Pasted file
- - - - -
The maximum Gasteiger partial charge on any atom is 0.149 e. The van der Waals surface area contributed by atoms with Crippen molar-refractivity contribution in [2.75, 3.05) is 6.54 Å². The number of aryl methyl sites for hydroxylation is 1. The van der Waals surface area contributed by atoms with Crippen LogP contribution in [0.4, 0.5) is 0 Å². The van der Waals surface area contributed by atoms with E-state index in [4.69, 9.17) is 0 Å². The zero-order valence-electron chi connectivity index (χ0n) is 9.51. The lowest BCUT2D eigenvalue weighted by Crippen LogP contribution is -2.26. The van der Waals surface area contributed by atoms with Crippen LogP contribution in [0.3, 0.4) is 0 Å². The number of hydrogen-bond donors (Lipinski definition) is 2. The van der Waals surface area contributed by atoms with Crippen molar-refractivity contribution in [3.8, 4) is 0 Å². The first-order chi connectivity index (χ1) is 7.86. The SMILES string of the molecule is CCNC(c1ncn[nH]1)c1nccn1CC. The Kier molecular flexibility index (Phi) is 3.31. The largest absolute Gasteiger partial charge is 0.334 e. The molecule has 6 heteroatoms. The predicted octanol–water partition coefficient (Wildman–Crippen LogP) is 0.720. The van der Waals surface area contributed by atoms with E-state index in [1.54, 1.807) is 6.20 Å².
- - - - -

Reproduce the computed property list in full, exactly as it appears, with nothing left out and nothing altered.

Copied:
The maximum Gasteiger partial charge on any atom is 0.149 e. The van der Waals surface area contributed by atoms with Crippen molar-refractivity contribution in [2.75, 3.05) is 6.54 Å². The number of aryl methyl sites for hydroxylation is 1. The van der Waals surface area contributed by atoms with Crippen LogP contribution in [0.4, 0.5) is 0 Å². The van der Waals surface area contributed by atoms with E-state index in [4.69, 9.17) is 0 Å². The zero-order valence-electron chi connectivity index (χ0n) is 9.51. The lowest BCUT2D eigenvalue weighted by Crippen LogP contribution is -2.26. The van der Waals surface area contributed by atoms with Crippen LogP contribution in [0.3, 0.4) is 0 Å². The number of hydrogen-bond donors (Lipinski definition) is 2. The van der Waals surface area contributed by atoms with Crippen molar-refractivity contribution in [3.8, 4) is 0 Å². The first-order chi connectivity index (χ1) is 7.86. The SMILES string of the molecule is CCNC(c1ncn[nH]1)c1nccn1CC. The Kier molecular flexibility index (Phi) is 3.31. The largest absolute Gasteiger partial charge is 0.334 e. The molecule has 6 heteroatoms. The predicted octanol–water partition coefficient (Wildman–Crippen LogP) is 0.720. The van der Waals surface area contributed by atoms with E-state index in [1.54, 1.807) is 6.20 Å².